Texas Urges Health Precautions for Residents Affected by Hurricane Harvey

News Release
News Release
August 30, 2017

News Release
August 30, 2017

The Texas Department of State Health Services is issuing the following health precautions for people experiencing flooding and power outages in Southeast Texas and beginning recovery from Hurricane Harvey along the middle Texas coast.

People should follow all local drinking water safety notices and throw out food that may have spoiled or been contaminated. Because of the risk of carbon monoxide poisoning, gasoline-powered generators should not be used indoors.

Residents who evacuated affected areas are urged to wait for official word from state or local officials before returning home.

Health officials offer the following advice:

Drinking Water

  • People under boil water alerts and those with private wells that may have been contaminated by floodwater should use only bottled, boiled or treated water until water has been tested and found safe.
  • When boiling water for drinking, cooking and washing, bring it to a rolling boil for at least one minute and then let it cool. If boiling isn’t possible, water can be disinfected with regular, unscented household bleach using one-eighth teaspoon, about eight drops, per gallon of water. Add the bleach, stir well and let stand for 30 minutes.


  • Do not eat food that has been in contact with flood water.
  • If electricity has been off, refrigerated food may have spoiled. Discard any food that has been at room temperature for more than two hours or that has an unusual odor or color.
  • Babies on formula should be given ready-to-feed formula or powdered formula prepared with bottled water.
  • Wash hands with soap and disinfected water before eating or handling food, after clean-up work and after handling flood water-contaminated items.

Environmental Hazards

  • No one should re-enter a building while flooded unless the main electrical switch has been turned off.
  • Snakes and other wild animals may seek shelter in homes, vehicles and trees. They are often injured in heavy rains and winds. Do not handle any wildlife. Seek immediate treatment if bitten or injured by an animal. Beware of displaced pets.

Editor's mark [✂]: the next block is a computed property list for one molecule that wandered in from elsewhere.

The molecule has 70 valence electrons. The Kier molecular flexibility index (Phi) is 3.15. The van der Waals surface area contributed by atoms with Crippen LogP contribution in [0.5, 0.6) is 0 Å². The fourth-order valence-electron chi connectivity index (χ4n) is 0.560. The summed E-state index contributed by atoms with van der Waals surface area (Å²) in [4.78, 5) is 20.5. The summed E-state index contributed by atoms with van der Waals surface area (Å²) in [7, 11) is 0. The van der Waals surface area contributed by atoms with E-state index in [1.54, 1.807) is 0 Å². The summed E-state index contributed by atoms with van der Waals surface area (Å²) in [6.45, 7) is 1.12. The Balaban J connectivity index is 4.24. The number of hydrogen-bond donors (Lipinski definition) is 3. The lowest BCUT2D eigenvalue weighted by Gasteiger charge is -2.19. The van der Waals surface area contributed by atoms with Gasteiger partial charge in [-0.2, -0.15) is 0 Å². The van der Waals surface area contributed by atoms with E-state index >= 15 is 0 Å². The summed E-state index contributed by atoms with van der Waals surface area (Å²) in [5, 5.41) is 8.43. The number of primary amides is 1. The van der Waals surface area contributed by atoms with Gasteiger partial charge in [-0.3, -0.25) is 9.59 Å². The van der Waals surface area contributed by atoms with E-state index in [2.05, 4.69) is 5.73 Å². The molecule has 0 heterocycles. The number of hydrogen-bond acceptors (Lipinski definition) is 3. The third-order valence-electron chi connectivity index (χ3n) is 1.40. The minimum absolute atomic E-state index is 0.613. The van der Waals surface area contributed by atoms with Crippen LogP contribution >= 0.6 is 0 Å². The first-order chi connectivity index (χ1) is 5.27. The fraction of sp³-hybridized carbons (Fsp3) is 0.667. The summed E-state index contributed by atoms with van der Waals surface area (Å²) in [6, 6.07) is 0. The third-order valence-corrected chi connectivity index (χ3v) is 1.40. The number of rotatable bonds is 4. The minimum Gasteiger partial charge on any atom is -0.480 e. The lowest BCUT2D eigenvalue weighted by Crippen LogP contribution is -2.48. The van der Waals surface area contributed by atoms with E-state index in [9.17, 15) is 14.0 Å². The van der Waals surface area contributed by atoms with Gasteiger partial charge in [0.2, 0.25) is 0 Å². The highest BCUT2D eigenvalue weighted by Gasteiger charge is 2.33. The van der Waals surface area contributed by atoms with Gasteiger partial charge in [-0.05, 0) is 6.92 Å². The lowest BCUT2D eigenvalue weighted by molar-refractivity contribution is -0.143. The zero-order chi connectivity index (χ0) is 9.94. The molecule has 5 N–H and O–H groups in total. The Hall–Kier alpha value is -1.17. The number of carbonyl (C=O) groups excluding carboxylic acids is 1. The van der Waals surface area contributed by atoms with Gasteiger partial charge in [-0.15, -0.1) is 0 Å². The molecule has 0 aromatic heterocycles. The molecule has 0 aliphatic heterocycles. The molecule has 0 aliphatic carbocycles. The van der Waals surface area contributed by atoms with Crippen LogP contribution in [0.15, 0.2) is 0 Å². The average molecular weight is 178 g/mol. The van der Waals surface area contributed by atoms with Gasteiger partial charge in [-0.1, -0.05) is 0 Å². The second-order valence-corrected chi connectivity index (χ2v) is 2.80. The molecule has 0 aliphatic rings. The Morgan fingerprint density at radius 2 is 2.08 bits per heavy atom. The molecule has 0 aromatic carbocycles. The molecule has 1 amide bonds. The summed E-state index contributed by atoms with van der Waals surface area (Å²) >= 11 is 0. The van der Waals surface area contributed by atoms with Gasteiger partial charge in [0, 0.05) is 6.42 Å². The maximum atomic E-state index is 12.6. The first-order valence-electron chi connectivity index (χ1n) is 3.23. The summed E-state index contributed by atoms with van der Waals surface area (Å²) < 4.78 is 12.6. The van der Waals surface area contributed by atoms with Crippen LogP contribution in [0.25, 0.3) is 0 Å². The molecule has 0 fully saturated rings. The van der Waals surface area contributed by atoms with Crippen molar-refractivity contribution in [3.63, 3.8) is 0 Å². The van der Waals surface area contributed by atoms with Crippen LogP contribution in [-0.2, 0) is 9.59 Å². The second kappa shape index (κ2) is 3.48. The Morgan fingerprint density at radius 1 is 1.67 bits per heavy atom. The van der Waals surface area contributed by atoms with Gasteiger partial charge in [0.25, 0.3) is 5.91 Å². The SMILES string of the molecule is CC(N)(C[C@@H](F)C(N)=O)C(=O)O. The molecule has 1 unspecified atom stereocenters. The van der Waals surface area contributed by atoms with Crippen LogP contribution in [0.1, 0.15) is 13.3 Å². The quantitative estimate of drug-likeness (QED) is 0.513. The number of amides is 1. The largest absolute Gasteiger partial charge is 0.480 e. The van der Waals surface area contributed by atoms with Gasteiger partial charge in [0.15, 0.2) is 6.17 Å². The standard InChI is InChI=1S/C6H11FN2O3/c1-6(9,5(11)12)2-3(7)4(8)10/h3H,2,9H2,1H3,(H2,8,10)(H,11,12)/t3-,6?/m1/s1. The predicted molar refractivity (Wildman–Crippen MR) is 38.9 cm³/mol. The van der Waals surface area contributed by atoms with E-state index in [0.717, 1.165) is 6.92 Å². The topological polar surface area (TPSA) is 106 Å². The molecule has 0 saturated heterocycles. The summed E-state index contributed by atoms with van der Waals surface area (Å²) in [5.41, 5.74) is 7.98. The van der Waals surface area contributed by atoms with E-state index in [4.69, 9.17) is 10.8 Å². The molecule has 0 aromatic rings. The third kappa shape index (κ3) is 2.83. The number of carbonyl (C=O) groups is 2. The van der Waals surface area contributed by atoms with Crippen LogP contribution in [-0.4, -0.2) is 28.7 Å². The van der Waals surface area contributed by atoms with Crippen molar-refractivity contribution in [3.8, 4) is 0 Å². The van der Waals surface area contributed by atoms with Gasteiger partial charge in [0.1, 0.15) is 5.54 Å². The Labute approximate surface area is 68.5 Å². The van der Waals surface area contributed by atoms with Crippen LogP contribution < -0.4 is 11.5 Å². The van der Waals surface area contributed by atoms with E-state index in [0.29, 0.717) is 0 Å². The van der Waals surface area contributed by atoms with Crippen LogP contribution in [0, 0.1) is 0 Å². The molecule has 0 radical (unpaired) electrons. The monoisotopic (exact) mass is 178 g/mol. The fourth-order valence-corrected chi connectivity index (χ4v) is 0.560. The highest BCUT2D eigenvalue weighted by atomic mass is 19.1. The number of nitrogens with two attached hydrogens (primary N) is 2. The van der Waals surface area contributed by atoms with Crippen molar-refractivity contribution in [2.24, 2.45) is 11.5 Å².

• Return home in daylight for best visibility to be aware of any unsafe power sources. Do not use lanterns or torches until after the premises are safe from gas leaks.
  • Protect yourself from mosquito bites with an EPA-registered insect repellent. Standing water after floods can be a breeding place for mosquitoes. Drain all the standing water you can and dump out containers like toys, flower pots and saucers, old tires, cans and storm debris.
  • Always wear shoes in post-flood areas to reduce the chances of punctures or cuts from nails and other sharp objects.


  • People with puncture wounds or cuts exposed to flood water could be at risk of contracting tetanus if they haven’t had a tetanus vaccination within the last 10 years.
  • People up-to-date on vaccinations do not need any additional vaccines.


  • Never run gas-powered electrical generators or use gas or charcoal grills indoors. Carbon monoxide can build up and be fatal to people indoors.
  • Never mix bleach with products that contain ammonia to prevent the creation of toxic fumes.
  • Don’t let children play in or near flood water or storm drains.
  • Disinfect all furniture, woodwork, household surfaces and toys in homes that have flooded. Use a solution of one cup bleach to five gallons of water.
  • Wash hands frequently during cleanup to help avoid contaminating areas that have already been cleaned.
  • To prevent allergic reactions and other health problems caused by mold, replace flood-damaged wallboard starting at least 12 inches above the waterline.
  • Try to rest and conserve energy and avoid heat stress. People with heart conditions and other illnesses should avoid strenuous exertion.


(News Media Contact: ChrisVan Deusen, DSHS Director of Media Relations, 512-776-7119)

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